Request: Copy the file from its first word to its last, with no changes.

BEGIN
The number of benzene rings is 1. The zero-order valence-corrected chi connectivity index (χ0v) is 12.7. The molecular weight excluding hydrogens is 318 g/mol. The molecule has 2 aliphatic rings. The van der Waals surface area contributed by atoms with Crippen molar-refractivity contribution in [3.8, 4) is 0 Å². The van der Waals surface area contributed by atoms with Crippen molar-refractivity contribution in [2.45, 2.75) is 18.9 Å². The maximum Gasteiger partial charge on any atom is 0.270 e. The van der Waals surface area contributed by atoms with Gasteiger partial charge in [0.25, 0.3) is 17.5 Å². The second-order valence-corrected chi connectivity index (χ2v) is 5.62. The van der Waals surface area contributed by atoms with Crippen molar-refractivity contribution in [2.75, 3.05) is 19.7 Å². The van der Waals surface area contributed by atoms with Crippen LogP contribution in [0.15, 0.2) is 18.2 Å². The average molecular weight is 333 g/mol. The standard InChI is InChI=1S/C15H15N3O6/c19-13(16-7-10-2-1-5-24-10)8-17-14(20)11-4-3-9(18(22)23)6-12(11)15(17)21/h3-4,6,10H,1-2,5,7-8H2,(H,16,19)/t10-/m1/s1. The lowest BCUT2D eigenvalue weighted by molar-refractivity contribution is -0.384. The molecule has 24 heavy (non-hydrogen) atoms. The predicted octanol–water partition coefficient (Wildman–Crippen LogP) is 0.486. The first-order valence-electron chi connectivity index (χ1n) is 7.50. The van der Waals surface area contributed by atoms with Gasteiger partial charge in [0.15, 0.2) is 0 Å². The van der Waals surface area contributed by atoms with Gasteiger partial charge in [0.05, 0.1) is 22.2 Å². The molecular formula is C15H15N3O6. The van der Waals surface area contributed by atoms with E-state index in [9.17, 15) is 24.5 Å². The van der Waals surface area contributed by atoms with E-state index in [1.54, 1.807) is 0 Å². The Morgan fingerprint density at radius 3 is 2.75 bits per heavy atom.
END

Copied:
The number of benzene rings is 1. The zero-order valence-corrected chi connectivity index (χ0v) is 12.7. The molecular weight excluding hydrogens is 318 g/mol. The molecule has 2 aliphatic rings. The van der Waals surface area contributed by atoms with Crippen molar-refractivity contribution in [3.8, 4) is 0 Å². The van der Waals surface area contributed by atoms with Crippen molar-refractivity contribution in [2.45, 2.75) is 18.9 Å². The maximum Gasteiger partial charge on any atom is 0.270 e. The van der Waals surface area contributed by atoms with Gasteiger partial charge in [0.25, 0.3) is 17.5 Å². The second-order valence-corrected chi connectivity index (χ2v) is 5.62. The van der Waals surface area contributed by atoms with Crippen molar-refractivity contribution in [2.75, 3.05) is 19.7 Å². The van der Waals surface area contributed by atoms with Crippen LogP contribution in [0.15, 0.2) is 18.2 Å². The average molecular weight is 333 g/mol. The standard InChI is InChI=1S/C15H15N3O6/c19-13(16-7-10-2-1-5-24-10)8-17-14(20)11-4-3-9(18(22)23)6-12(11)15(17)21/h3-4,6,10H,1-2,5,7-8H2,(H,16,19)/t10-/m1/s1. The lowest BCUT2D eigenvalue weighted by molar-refractivity contribution is -0.384. The molecule has 24 heavy (non-hydrogen) atoms. The predicted octanol–water partition coefficient (Wildman–Crippen LogP) is 0.486. The first-order valence-electron chi connectivity index (χ1n) is 7.50. The van der Waals surface area contributed by atoms with Gasteiger partial charge in [0.15, 0.2) is 0 Å². The van der Waals surface area contributed by atoms with Gasteiger partial charge in [0.05, 0.1) is 22.2 Å². The molecular formula is C15H15N3O6. The van der Waals surface area contributed by atoms with E-state index in [9.17, 15) is 24.5 Å². The van der Waals surface area contributed by atoms with E-state index in [1.54, 1.807) is 0 Å². The Morgan fingerprint density at radius 3 is 2.75 bits per heavy atom.